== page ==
Tuesday, January 3, 2017

Topping the Trylon

VE3VN has finally returned to the air with a substantial set of antennas. The Trylon tower is complete, the mast and rotator are in place, as are a couple of yagis. It's nice to be back, and with antennas such as I haven't had for 25 years. There's a smile on my face.

In this article I'll recount the key points in the construction and what I learned along the way. At least some of this should be useful to others.

Help arrives

I demurred on continuing with the tower project alone when I had 7 sections raised and 2 more to go. Doing it alone necessarily involves at least 3 trips up and down the tower. The risk multiplies as the tower rises: there is more opportunity to make mistakes and the additional physical effort makes one tired and more prone to mistakes.

Luckily an experienced tower climber was willing and able to drive out to help me with the project. So I waited for him to be available. That ham was Vlad VE3JM, a dedicated contester with his own substantial antenna farm and contest station east of Ottawa.

-4° C and a north wind: a perfect day for tower work
With everything prepared it was several hours work to raise the final two sections and the mast. The mast was no simple matter since it is 19' (6 meters) long, 11' of which stands proud of the tower. Vlad did the bulk of the tower work with me crewing on the ground, most of the time.

Unconventional lift

The penultimate section (#5) went up without an issue, just like all those that preceded it. The only thing different about it is that at the top was a plate recently drilled for the Tailtwister rotator. It was the next section that presented a challenge.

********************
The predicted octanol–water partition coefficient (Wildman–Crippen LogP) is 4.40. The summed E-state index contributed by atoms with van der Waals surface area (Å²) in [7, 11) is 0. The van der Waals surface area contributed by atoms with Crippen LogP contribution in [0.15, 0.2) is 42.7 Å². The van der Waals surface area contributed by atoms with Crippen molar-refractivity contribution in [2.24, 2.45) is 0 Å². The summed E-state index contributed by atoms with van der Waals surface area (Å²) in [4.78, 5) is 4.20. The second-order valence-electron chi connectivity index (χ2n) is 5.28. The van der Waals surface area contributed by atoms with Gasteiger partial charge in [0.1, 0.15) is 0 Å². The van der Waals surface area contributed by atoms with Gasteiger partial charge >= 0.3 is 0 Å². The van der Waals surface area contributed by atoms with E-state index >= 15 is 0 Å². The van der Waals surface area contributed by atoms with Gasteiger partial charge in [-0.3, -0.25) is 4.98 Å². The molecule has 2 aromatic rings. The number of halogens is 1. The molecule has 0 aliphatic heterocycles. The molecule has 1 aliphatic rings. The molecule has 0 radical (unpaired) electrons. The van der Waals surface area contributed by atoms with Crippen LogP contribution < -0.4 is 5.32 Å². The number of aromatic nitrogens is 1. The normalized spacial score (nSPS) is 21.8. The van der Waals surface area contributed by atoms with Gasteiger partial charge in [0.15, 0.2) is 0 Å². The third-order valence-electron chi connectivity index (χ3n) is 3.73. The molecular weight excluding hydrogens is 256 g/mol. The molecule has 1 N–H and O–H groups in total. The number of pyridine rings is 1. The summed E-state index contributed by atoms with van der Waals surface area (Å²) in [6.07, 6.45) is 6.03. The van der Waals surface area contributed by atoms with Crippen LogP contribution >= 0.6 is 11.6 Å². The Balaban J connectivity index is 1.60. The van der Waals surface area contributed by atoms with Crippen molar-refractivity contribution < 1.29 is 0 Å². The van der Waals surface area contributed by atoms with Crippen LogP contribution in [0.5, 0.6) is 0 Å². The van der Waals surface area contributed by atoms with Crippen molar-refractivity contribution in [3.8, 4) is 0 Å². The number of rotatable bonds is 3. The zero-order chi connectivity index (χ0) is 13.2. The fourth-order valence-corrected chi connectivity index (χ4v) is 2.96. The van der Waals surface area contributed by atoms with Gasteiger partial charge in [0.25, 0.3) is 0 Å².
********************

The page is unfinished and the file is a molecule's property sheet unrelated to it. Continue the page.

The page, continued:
Over tea Vlad and I reviewed several alternatives:
  • Raise the 4T in the usual way, then add an extension to the gin pole to lift the mast above the tower and drop it in.
  • Add an extension to the gin pole and lift the 4T with two bearings and the mast installed in its intended position.
  • Use the gin pole as is and lift the 4T and mast together but with the mast projected below the section so that the centre of gravity is below the highest point the gin pole can attach: 6.5', or 2 meters above the section the gin pole is sitting on.
We decided to go with the third option. Our concern was that the extended gin pole, which would be almost 15' tall would be too heavy to safely manage and that the pipe splice for the extension was an unknown factor. I had all the hardware on hand for the splice and the pipe sections were pre-drilled.
VE3JM preparing to grab the 4T+mast assembly

The mast was inserted through the 4T on the ground and moved down until the centre of gravity was far enough below where the winch cable attached that the assembly would reliably hang somewhat vertically. When we did this the mast protruded 3' (1 meter) below the bottom of the 4T. The mast was locked in place with a muffler clamp so that it could not slide down.

The assembly weighed ~100 lb (45 kg), which was well within the proven capacity of the winch, cable and gin pole. So up it went, with me on the winch and Vlad on the tag line to keep it from tangling with the tower and gin pole. It was quite a sight! When we had the behemoth dangling above the tower 70' in the air Vlad climbed up for the next step.

His task was to pull the leaning assembly inward, push the 50 lb (23 kg) mast up through the bearings and tower top, swing it over the tower and lower the mast through the empty rotator plate. Sound like fun? It turned out surprisingly well. Once that maneuver was complete I lowered the section for Vlad so that he could fit the section in for splicing.